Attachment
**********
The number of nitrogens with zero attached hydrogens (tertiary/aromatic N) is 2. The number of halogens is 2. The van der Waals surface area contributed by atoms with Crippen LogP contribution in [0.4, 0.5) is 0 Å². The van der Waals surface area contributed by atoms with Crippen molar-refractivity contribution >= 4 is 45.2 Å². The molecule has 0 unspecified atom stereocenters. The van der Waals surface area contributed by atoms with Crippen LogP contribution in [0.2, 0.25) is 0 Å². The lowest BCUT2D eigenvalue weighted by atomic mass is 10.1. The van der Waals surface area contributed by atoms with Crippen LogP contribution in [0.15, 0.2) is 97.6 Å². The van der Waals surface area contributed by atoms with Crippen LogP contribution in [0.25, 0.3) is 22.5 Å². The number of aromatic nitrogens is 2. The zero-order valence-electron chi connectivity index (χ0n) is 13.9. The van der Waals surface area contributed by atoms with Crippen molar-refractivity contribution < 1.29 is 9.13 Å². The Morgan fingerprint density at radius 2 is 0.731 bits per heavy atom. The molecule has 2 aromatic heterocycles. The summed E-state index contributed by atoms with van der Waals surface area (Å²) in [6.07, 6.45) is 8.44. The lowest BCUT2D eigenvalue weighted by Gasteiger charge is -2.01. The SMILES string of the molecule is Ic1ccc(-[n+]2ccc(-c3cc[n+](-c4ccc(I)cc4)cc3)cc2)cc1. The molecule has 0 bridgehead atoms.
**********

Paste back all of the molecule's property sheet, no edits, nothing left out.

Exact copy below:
The number of nitrogens with zero attached hydrogens (tertiary/aromatic N) is 2. The number of halogens is 2. The van der Waals surface area contributed by atoms with Crippen LogP contribution in [0.4, 0.5) is 0 Å². The van der Waals surface area contributed by atoms with Crippen molar-refractivity contribution >= 4 is 45.2 Å². The molecule has 0 unspecified atom stereocenters. The van der Waals surface area contributed by atoms with Crippen LogP contribution in [0.2, 0.25) is 0 Å². The lowest BCUT2D eigenvalue weighted by atomic mass is 10.1. The van der Waals surface area contributed by atoms with Crippen LogP contribution in [0.15, 0.2) is 97.6 Å². The van der Waals surface area contributed by atoms with Crippen LogP contribution in [0.25, 0.3) is 22.5 Å². The number of aromatic nitrogens is 2. The zero-order valence-electron chi connectivity index (χ0n) is 13.9. The van der Waals surface area contributed by atoms with Crippen molar-refractivity contribution < 1.29 is 9.13 Å². The Morgan fingerprint density at radius 2 is 0.731 bits per heavy atom. The molecule has 2 aromatic heterocycles. The summed E-state index contributed by atoms with van der Waals surface area (Å²) in [6.07, 6.45) is 8.44. The lowest BCUT2D eigenvalue weighted by Gasteiger charge is -2.01. The SMILES string of the molecule is Ic1ccc(-[n+]2ccc(-c3cc[n+](-c4ccc(I)cc4)cc3)cc2)cc1. The molecule has 0 bridgehead atoms.